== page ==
March 30, 2009
Given the bleak state of the economy, with rising joblessness, it is telling that hardly anyone is talking about illegal immigration any more. Does that mean it's no longer a problem? Have all the Mexicans and Salvadoreños gone home? Not quite. I've heard anecdotal reports of voluntary repatriation that reflects the dwindling demand for labor, but that's only part of the story. As the Washington Post reports, Homeland Security Secretary Janet Napolitano has ordered a slowdown in the pace of immigration raids, signalling a return to the lax law enforcement policy of the early Bush years (2001-2006). Supposedly, this is part of a switch in emphasis toward the businesses as opposed to the workers themselves. That's fine with me. It was pretty clear all along that one of the main reasons for Bush's reluctance to deal with the problem was pressure from business lobbyists.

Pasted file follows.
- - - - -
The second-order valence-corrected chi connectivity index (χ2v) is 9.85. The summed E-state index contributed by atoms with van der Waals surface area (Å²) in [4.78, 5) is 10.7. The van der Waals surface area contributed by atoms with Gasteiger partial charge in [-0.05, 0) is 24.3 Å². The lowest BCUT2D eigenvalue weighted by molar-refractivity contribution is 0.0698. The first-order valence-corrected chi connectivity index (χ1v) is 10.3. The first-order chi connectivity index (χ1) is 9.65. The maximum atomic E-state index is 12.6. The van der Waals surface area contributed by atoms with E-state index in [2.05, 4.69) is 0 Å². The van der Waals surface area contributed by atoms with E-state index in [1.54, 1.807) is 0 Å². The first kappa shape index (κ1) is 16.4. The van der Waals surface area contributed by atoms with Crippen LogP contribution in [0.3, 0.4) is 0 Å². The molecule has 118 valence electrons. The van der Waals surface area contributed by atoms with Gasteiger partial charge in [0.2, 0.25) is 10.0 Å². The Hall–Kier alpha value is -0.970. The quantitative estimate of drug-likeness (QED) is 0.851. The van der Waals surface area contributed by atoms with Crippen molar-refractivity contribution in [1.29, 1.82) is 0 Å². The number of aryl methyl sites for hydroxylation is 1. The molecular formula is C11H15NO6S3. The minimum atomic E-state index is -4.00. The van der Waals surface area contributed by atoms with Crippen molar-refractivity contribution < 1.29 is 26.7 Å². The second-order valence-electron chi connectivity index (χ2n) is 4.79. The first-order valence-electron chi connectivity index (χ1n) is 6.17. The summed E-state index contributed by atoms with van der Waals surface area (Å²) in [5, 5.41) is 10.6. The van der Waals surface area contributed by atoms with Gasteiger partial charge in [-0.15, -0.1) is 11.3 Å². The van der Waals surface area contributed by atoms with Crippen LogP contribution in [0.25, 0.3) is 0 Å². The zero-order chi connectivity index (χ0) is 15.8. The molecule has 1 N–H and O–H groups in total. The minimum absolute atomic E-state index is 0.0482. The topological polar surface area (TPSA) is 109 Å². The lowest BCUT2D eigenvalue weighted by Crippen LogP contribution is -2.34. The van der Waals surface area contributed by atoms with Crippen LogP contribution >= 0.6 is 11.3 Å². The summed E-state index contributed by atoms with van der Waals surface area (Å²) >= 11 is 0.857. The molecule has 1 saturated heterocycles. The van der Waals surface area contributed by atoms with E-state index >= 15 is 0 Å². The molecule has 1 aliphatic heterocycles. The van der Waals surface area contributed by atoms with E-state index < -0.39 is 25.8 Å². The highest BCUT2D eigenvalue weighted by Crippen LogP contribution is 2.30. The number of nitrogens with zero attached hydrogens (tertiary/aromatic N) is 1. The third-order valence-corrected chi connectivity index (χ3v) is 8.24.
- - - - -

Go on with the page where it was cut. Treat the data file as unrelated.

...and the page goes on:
Interestingly, Rep. Luis Gutierrez (D-IL) is pushing to stop enforcement against employers that hire illegal workers. His ethnic feelings are a prime motivation, of course, but it's also interesting that a Democrat would work on behalf of business interests, at a time when Americans are in desperate search of decent, well-paying jobs. See americanworker.org; I saw a TV ad promoting that group a couple days ago.
By randomly checking the Year Ago Today blog page, I realized that yesterday was the anniversary of the tense (but ultimately peaceful) Staunton Republican mass meeting. Finally: the "decent interval" has passed!